According to the Nuclear Regulatory Commission, North Anna 1 and 2 face an annual 1 in 22,727 chance of the core being damaged by an earthquake and exposing the public to radiation. The national average for U.S. nuclear plants is a 1 in 74,000 chance.
The top five most at-risk plants are all on the east coast: Indian Point, north of New York City; the Pilgrim Plant south of Boston, Limerick outside of Philadelphia, the Sequoyah plants near Chattanooga Tennessee and Beaver Valley near Pittsburgh. These five plants are at a higher statistical risk than those along fault lines in California, for example, because they were not designed for and built in presumed strong quake danger areas. Since they were constructed the federal government has revised upwards the quake risks where they are.
According to Jim Norvelle with Dominion Power, North Anna was designed to withstand a magnitude 5.9 – 6.1 earthquake.
Federal officials say two nuclear reactors at the North Anna Power Station in Louisa County, Va., were automatically taken off line by safety systems around the time of the earthquake.
The Dominion-operated power plant is being run off three emergency diesel generators, which are supplying power for critical safety equipment. The NRC and Dominion are sending people to inspect the plant.
A fourth diesel generator failed, but it wasn't considered an emergency because the other generators are working, according to the Nuclear Regulatory Commission.
Dominion said it declared an alert at the North Anna facility and the reactors have been shut down safely and no major damage has been reported.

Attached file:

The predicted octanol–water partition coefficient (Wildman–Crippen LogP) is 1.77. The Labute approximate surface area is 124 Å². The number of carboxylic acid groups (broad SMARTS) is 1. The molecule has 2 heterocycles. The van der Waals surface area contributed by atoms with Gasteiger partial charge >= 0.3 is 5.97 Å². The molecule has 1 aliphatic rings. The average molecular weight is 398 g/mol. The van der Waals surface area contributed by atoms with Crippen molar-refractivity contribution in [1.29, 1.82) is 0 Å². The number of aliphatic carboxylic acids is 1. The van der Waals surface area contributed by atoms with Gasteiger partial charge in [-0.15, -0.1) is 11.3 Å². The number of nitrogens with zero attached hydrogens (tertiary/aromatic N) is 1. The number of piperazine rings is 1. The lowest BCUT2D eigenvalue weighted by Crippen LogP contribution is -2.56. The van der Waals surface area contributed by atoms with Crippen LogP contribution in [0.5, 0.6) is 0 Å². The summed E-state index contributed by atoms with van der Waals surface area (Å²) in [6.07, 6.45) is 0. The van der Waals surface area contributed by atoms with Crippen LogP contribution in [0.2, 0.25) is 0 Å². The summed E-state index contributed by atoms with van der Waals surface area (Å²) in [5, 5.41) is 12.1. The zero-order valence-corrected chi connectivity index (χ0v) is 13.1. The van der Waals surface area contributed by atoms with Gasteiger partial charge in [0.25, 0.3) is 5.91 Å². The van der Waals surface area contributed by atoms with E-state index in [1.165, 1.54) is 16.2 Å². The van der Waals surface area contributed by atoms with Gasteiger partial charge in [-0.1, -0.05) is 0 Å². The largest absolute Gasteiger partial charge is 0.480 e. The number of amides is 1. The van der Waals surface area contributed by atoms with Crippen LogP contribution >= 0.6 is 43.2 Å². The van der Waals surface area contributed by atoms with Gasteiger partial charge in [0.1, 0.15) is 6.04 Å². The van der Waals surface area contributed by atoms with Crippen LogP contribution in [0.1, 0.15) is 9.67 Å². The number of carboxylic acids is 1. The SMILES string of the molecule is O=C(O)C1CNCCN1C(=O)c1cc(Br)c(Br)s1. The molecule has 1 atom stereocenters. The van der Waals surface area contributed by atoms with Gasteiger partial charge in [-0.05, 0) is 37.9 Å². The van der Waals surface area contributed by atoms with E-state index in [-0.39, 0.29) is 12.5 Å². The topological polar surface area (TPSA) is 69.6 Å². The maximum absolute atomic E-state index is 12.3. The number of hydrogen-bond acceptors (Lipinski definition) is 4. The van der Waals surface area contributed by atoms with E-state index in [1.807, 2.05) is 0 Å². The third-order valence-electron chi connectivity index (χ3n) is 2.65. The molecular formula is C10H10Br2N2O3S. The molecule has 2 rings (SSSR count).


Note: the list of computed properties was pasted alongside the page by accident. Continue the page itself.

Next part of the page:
The earthquake was felt at the company's other Virginia nuclear power station, Surry Power Station in southeast Virginia, but not as strongly there. Both units at that power station continue to operate safely, Dominion said.
The quake also caused Dominion's newest non-nuclear power station, Bear Garden in Buckingham County, to shut down automatically.
NRC spokesman Roger Hannah says the agency was not immediately aware of any damage at nuclear power plants in the southeast.
Hannah said he knew of no other shut reactor but that unusual events were reported at a dozen other plant sites.
Either the media is contradicting itself or the nuke industry is.... ----------------------------------------------------------------------------------------------------- UPDATE: North Anna's 2 nuclear reactors shut down after quake
Following procedures, the plant was shut down.
By: Times-Dispatch Staff Published: August 23, 2011
Dominion Virginia Power shut down its two North Anna reactors as a result of the earthquake, according to the company.
"The earthquake was felt at the North Anna Power Station and the reactor operators, following procedures, shut down the reactors," said company spokesman Jim Norvelle. "It was a manual shutdown."